The book took almost three years to research and report because of access extended and then revoked by two different dioceses. Such obstacles composed a neat parallel to the sexual abuse scandal that enveloped the Church halfway through this process. Each revocation seemed to encompass the same cowardice, lack of accountability, and mere stupidity that plagued the most offending parts of the Church hierarchy during  this period. This version of the Church that I encountered (thankfully, not Roman Catholicism’s only version) was Church as risk-averse corporate monolith. I found it terribly sad and disillusioning. It was sad because I had met well-intentioned, intelligent men who wanted to share with others what they saw as their liberating and enlightened choice to pursue the priesthood.

The first setback occurred after only four months and was easier to accept than the second, which occurred after more than a year. By that time, I was much deeper into the stories and lives of the seminarians. Although the reasons for my losing access have never been entirely clear, they seem related to a coinciding change in leadership and the effects of the sexual abuse scandal, which began to claim priests within the diocese. I will never forget how, one by one, the seminarians dropped away. First it was phone calls that went unreturned, then visits that were planned but canceled at the last minute, and finally the honest admission by one man, visibly chafing at the restriction, that he had been told in no uncertain terms not to talk to me and advised by others that it was better not to risk saying anything until he was ordained.

While access eroded, I was getting the cheery “You’re certainly welcome in our diocese” treatment from the vocation director. Frustrated and sensing I had nothing to lose, I finally pushed the envelope of my supposed access, only to find myself being awkwardly asked to leave a dinner to which I had come with several seminarians. We’ll be speaking soon, I was told, as they showed me the door. A year or so before, a prominent Catholic writer had expressed interest in the book’s aspirations but doubt about whether it could ever be reported. Now it seemed that he was being proven right.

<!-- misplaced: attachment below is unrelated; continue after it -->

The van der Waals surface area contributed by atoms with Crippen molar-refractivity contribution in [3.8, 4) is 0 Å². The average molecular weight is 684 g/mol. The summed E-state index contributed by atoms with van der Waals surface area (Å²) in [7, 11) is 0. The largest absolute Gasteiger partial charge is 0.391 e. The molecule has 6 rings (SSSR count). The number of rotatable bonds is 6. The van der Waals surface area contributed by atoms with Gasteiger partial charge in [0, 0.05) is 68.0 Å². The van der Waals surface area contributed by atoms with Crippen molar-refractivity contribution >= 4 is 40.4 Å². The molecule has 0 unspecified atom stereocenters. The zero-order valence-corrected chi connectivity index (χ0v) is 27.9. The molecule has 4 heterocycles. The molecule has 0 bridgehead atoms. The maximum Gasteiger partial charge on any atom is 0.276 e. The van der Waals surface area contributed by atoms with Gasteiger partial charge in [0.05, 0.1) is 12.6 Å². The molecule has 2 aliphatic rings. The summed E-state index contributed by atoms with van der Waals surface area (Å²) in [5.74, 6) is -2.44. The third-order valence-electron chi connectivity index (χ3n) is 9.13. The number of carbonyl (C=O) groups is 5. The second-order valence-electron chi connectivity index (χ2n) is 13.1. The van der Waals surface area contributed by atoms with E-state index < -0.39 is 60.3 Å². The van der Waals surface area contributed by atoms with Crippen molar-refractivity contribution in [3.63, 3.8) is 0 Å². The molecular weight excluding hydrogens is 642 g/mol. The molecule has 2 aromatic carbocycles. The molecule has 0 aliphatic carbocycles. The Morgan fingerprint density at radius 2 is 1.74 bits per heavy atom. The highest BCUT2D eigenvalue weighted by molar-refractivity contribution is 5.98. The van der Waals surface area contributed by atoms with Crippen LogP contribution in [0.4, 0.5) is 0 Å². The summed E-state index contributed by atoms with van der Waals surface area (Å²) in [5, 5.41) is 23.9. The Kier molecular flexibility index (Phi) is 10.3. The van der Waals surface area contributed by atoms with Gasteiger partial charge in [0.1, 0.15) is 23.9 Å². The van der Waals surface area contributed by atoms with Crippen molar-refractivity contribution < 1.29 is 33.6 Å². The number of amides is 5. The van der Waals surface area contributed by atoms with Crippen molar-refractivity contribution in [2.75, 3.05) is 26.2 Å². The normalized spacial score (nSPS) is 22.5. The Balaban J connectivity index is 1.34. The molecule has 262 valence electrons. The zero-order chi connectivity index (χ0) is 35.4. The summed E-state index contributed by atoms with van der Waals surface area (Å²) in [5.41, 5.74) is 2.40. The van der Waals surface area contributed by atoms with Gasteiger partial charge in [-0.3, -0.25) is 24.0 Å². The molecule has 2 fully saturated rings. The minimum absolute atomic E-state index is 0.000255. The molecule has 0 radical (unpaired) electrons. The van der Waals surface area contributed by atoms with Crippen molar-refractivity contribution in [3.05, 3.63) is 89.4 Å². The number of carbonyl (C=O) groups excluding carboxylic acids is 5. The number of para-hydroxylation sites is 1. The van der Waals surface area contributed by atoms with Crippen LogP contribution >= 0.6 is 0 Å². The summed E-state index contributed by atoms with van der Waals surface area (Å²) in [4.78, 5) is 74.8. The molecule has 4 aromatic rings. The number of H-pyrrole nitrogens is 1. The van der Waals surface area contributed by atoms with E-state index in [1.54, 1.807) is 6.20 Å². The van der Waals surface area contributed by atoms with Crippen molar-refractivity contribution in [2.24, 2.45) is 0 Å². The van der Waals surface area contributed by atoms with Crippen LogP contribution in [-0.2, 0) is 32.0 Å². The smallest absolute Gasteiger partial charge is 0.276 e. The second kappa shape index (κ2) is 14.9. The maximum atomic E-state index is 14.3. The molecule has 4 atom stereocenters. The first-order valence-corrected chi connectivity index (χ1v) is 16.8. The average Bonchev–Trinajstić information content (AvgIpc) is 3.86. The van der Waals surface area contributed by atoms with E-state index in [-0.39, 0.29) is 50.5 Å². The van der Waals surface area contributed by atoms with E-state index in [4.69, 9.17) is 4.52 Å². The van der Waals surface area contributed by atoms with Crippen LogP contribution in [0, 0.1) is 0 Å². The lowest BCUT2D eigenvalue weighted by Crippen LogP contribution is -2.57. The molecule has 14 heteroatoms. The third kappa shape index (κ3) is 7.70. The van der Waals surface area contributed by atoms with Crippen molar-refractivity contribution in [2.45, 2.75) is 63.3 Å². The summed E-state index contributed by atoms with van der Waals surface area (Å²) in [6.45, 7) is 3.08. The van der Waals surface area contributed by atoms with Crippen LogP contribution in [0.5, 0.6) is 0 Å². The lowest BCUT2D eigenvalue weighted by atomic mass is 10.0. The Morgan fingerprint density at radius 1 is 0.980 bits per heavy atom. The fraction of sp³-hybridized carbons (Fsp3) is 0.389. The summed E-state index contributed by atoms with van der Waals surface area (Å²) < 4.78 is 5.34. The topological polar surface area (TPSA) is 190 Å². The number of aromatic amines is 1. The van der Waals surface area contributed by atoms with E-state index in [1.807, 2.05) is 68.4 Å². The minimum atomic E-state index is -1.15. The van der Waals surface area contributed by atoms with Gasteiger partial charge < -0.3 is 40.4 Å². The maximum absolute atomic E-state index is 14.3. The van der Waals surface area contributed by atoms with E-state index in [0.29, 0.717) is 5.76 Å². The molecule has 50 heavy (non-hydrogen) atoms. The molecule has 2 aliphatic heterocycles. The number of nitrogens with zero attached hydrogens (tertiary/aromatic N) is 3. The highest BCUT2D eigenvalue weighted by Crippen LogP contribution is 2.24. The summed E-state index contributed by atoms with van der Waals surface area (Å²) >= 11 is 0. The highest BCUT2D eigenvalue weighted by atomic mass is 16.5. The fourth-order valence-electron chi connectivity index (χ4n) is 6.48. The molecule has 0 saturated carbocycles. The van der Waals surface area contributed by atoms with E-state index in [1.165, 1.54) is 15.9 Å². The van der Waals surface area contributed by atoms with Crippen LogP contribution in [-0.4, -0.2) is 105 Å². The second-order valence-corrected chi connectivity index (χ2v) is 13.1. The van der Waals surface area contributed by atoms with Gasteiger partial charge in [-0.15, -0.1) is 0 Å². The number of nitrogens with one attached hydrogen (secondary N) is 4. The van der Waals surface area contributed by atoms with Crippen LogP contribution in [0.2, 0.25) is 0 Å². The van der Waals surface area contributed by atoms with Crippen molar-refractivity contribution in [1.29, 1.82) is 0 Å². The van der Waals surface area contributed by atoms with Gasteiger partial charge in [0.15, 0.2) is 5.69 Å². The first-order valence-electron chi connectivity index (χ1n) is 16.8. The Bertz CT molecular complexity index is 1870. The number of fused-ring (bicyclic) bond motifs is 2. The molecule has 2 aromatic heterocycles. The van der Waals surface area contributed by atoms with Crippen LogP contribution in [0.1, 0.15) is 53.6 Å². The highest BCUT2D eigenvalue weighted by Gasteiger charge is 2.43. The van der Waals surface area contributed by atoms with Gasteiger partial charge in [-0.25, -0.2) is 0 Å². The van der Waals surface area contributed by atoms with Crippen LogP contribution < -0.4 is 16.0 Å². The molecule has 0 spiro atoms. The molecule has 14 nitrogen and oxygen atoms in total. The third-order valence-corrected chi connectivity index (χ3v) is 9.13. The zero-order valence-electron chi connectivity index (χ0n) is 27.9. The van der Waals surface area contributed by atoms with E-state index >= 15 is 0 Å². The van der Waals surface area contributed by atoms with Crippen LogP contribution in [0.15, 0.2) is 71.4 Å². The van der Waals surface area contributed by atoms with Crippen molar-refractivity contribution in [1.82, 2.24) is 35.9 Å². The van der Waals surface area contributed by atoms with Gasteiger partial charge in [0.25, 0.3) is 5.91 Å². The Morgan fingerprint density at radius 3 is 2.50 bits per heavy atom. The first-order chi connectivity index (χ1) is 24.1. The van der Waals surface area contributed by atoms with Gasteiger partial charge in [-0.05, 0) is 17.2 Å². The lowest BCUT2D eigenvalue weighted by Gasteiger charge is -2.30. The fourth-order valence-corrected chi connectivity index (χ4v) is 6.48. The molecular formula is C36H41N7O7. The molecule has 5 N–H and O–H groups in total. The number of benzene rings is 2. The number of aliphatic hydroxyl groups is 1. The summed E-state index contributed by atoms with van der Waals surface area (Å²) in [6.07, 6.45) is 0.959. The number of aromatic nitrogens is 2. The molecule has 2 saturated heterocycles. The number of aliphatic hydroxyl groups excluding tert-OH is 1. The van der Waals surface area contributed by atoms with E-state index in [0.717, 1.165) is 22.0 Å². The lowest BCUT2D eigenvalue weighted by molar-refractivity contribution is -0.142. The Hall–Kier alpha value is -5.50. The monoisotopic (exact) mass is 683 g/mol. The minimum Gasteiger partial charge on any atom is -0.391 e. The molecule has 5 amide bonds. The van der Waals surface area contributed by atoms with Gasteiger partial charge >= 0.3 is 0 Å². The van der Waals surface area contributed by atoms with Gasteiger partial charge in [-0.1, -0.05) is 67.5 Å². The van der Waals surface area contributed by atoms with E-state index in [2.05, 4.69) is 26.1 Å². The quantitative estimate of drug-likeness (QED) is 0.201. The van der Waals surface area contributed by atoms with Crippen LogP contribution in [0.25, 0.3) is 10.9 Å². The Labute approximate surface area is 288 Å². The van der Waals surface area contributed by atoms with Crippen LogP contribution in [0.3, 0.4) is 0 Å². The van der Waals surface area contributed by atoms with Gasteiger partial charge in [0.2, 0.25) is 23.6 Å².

I did not want to write another book critical of the Church. There had been enough of those, even before the sexual abuse scandal. And although I did not pretend to be objective (if such a state exists among writers), I certainly could not set about fashioning a saccharine vocation story. I believe that a committed priest can do an extraordinary amount of good in the world. But I also know that a vocation, as is the case of all religious experience, is rooted in the reality of the human condition and often emerges from a jagging, uneven road. Some of the stories I wanted to tell would have more in common with Saint Augustine and Thomas Merton, especially as witnessed by his Seven Storey Mountain, than the pabulum of the diocesan newsletter. The individual spiritual life also is a metaphor for the life of the Church, flailing at perfection, often well-intentioned, sometimes not. The Collar had to reflect these things, or it would be better left unwritten.

Yet two closed doors did not mean the end of the project. Fortunately, the Church is not ruled absolutely by “Vatican central.” Although the Vatican exerts a sort of federal power over the dioceses, canon law, the law of the Church, dictates that much power rests with each bishop. Moreover, religious orders, although they might be bound to a diocese and its bishop, typically are outside local authority.